Dr. Tony Savard

Dr. Tony Savard banner Text: We cover a lot of ground
Dr. Tony Savard

Dr. Tony Savard

Research Scientist - Food Microbiologist

Saint-Hyacinthe Research and Development Centre

Why did you become a scientist?

I have always been interested in microscopes and the amazing world they reveal, so I chose to study microbiology in university. Then, a couple of summer jobs and research contracts led me to graduate work in neuroscience. But the microbes were still calling me, so I returned to the science I was most passionate about.

Meet Dr. Tony Savard

Video transcript

*NOTE: This footage was recorded prior to the Government of Canada's physical distancing guidelines. Canadians are encouraged to continue to follow COVID-19 safety guidelines.

[Rhythmic technological music starts.]

[A glass is filled with kombucha.]

Tony Savard: The famous kombucha.

[Tony Savard and a producer analyse glasses of kombucha.]

The elixir of life.

[Tony makes a kombucha mixture in a lab. Text appears beneath him.]

Text: Saint-Hyacinthe, Quebec

What could be more natural than taking a tea infusion, adding a bit of sugar and a little fruit, and then letting it be fermented by good bacteria, good yeast, all things probiotic.

[Tony speaks to the camera in his lab.]

It's a winning formula! But watch out, there may be risks.

[Tony walks past labs to his office.]

My name is Tony Savard.

[Back to Tony in the lab. Text appears beneath him.]

Text: Dr. Tony Savard, Research scientist – microbiology, Agriculture and Agri-Food Canada

I'm a research scientist in microbiology with Agriculture and Agri-Food Canada, and I invite you to visit our lab and talk about kombucha.

[Tony brings a large jar of kombucha to a science hood and begins taking samples.]

My role right now, my challenge, is to work on documenting the functional properties of kombucha…

[Tony and another scientist analyse the results on a screen. Tony and a producer then take a tour of a large kombucha plant.]

…to ensure that the industry survives and continues to develop, but more importantly to ensure that consumers have everything they need to have a healthy product in their hands.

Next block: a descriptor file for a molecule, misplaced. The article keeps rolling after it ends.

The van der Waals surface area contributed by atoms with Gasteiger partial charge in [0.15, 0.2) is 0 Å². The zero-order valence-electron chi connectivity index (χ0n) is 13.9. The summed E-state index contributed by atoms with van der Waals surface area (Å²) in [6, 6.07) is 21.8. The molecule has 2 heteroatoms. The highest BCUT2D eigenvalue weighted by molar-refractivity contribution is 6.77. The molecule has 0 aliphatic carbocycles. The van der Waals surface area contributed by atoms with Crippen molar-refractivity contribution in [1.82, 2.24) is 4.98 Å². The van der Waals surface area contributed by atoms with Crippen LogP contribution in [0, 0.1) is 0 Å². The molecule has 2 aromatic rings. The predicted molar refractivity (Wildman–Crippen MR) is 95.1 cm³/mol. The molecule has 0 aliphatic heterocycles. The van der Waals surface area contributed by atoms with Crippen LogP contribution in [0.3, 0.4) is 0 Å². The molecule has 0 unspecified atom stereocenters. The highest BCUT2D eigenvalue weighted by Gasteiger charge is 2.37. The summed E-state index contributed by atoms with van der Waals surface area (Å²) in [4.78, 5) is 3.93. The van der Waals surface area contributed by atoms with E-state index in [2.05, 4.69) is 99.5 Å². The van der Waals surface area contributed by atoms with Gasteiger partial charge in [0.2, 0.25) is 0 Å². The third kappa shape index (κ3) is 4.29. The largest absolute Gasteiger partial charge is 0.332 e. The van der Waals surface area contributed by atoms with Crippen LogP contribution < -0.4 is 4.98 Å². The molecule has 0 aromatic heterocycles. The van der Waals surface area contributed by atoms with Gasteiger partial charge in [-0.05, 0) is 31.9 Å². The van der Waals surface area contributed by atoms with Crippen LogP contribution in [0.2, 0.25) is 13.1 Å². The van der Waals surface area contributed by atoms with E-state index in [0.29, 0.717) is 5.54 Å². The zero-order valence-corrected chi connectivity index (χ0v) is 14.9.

[Tony checks his computer in his office.]

I have never seen so many methods or tools on the Internet for home fermentation. So there are two kombucha trends that are emerging.

[Tony speaks to a group of workers in a kombucha plant.]

There is a craze for a shelf product…

[Kombucha plant workers watch kombucha bottles emerge on a conveyor belt.]

…produced by industries, but there is also this message to do it yourself at home. That's kind of where we come in, too.

[Tony works in a lab with jars of kombucha.]

We really want to document the procedures, set limits, establish zones of risk.

[Tony hooks up a bottle of kombucha to a sensor.]

For example, we know that kombucha is a fermented drink, so it's acidic. We tell the consumer, if you make it at home and after a week your product still has a pH of 5, it's still not acidic, don't drink it.

[Tony and a producer open up a vat of kombucha to check on it.]

So there's an educational aspect to it as well.

[Tony takes samples from the kombucha.]

And our role is really in that area, providing Canadians with the best possible knowledge of a product with scientific data to support it.

[Tony and the producer toast and drink the kombucha.

[Cut to a white screen with text.]

Text on screen: Learn more at agr.gc.ca/fields of science. We cover a lot of ground.

[The Canada wordmark appears. The technological music fades out.]


What do you like most about your work?

I have the chance to collaborate with food industries to fulfill the consumers' requests. They continuously bring new challenges, which stimulates me. It is the best feeling to see products I have collaborated on in my local grocery stores!

What is the coolest fact in your field of science?

Being a food fermentation specialist is not easy. Curiously, while all new scientists are studying new technologies applied to food—like electric pulsed fields, radio frequencies, high pasteurization pressure, and ultraviolet—I am working on the oldest conservation process, whose origin has been lost to history.